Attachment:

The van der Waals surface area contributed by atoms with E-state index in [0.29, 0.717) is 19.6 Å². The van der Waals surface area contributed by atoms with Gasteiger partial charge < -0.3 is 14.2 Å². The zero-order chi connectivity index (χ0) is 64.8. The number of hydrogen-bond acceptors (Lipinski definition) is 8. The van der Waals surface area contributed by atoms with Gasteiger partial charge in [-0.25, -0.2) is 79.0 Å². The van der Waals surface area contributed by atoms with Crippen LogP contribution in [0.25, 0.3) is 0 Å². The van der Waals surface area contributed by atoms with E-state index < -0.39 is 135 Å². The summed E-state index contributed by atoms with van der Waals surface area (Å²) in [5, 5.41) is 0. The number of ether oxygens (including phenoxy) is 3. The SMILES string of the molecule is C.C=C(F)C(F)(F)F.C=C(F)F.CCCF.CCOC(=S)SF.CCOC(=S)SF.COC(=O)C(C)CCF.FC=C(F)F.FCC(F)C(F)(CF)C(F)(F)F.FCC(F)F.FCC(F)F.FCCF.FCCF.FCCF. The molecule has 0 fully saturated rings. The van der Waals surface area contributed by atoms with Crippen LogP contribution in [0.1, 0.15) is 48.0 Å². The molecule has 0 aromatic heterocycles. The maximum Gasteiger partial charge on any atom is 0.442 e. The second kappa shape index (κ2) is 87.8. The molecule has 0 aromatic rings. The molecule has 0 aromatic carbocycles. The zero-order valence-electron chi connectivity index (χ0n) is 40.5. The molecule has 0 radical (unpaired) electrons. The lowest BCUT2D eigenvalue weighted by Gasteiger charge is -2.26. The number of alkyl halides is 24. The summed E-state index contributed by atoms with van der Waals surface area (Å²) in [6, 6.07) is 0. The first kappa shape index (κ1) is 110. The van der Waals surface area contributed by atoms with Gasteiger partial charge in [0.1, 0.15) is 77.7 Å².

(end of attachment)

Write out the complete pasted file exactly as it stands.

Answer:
The van der Waals surface area contributed by atoms with E-state index in [0.29, 0.717) is 19.6 Å². The van der Waals surface area contributed by atoms with Gasteiger partial charge < -0.3 is 14.2 Å². The zero-order chi connectivity index (χ0) is 64.8. The number of hydrogen-bond acceptors (Lipinski definition) is 8. The van der Waals surface area contributed by atoms with Gasteiger partial charge in [-0.25, -0.2) is 79.0 Å². The van der Waals surface area contributed by atoms with Crippen LogP contribution in [0.25, 0.3) is 0 Å². The van der Waals surface area contributed by atoms with E-state index < -0.39 is 135 Å². The summed E-state index contributed by atoms with van der Waals surface area (Å²) in [5, 5.41) is 0. The number of ether oxygens (including phenoxy) is 3. The SMILES string of the molecule is C.C=C(F)C(F)(F)F.C=C(F)F.CCCF.CCOC(=S)SF.CCOC(=S)SF.COC(=O)C(C)CCF.FC=C(F)F.FCC(F)C(F)(CF)C(F)(F)F.FCC(F)F.FCC(F)F.FCCF.FCCF.FCCF. The molecule has 0 fully saturated rings. The van der Waals surface area contributed by atoms with Crippen LogP contribution in [0.1, 0.15) is 48.0 Å². The molecule has 0 aromatic heterocycles. The maximum Gasteiger partial charge on any atom is 0.442 e. The second kappa shape index (κ2) is 87.8. The molecule has 0 aromatic rings. The molecule has 0 aromatic carbocycles. The zero-order valence-electron chi connectivity index (χ0n) is 40.5. The molecule has 0 radical (unpaired) electrons. The lowest BCUT2D eigenvalue weighted by Gasteiger charge is -2.26. The number of alkyl halides is 24. The summed E-state index contributed by atoms with van der Waals surface area (Å²) in [6, 6.07) is 0. The first kappa shape index (κ1) is 110. The van der Waals surface area contributed by atoms with Gasteiger partial charge in [0.1, 0.15) is 77.7 Å².